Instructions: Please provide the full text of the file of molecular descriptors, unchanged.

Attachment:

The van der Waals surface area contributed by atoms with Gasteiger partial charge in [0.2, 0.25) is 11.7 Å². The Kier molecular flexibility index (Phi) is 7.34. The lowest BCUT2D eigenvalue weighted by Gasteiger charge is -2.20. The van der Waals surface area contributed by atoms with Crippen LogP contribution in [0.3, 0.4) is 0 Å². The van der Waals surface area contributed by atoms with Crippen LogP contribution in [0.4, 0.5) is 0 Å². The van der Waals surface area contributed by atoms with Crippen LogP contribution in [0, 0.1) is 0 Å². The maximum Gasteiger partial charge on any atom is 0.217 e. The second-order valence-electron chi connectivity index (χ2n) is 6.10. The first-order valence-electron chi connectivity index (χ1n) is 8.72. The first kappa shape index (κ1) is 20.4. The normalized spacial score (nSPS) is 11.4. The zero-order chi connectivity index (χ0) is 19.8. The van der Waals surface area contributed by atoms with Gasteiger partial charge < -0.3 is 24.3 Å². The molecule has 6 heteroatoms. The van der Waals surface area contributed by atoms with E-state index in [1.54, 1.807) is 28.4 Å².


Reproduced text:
The van der Waals surface area contributed by atoms with Gasteiger partial charge in [0.2, 0.25) is 11.7 Å². The Kier molecular flexibility index (Phi) is 7.34. The lowest BCUT2D eigenvalue weighted by Gasteiger charge is -2.20. The van der Waals surface area contributed by atoms with Crippen LogP contribution in [0.3, 0.4) is 0 Å². The van der Waals surface area contributed by atoms with Crippen LogP contribution in [0.4, 0.5) is 0 Å². The van der Waals surface area contributed by atoms with Crippen LogP contribution in [0, 0.1) is 0 Å². The maximum Gasteiger partial charge on any atom is 0.217 e. The second-order valence-electron chi connectivity index (χ2n) is 6.10. The first-order valence-electron chi connectivity index (χ1n) is 8.72. The first kappa shape index (κ1) is 20.4. The normalized spacial score (nSPS) is 11.4. The zero-order chi connectivity index (χ0) is 19.8. The van der Waals surface area contributed by atoms with Gasteiger partial charge < -0.3 is 24.3 Å². The molecule has 6 heteroatoms. The van der Waals surface area contributed by atoms with E-state index in [1.54, 1.807) is 28.4 Å².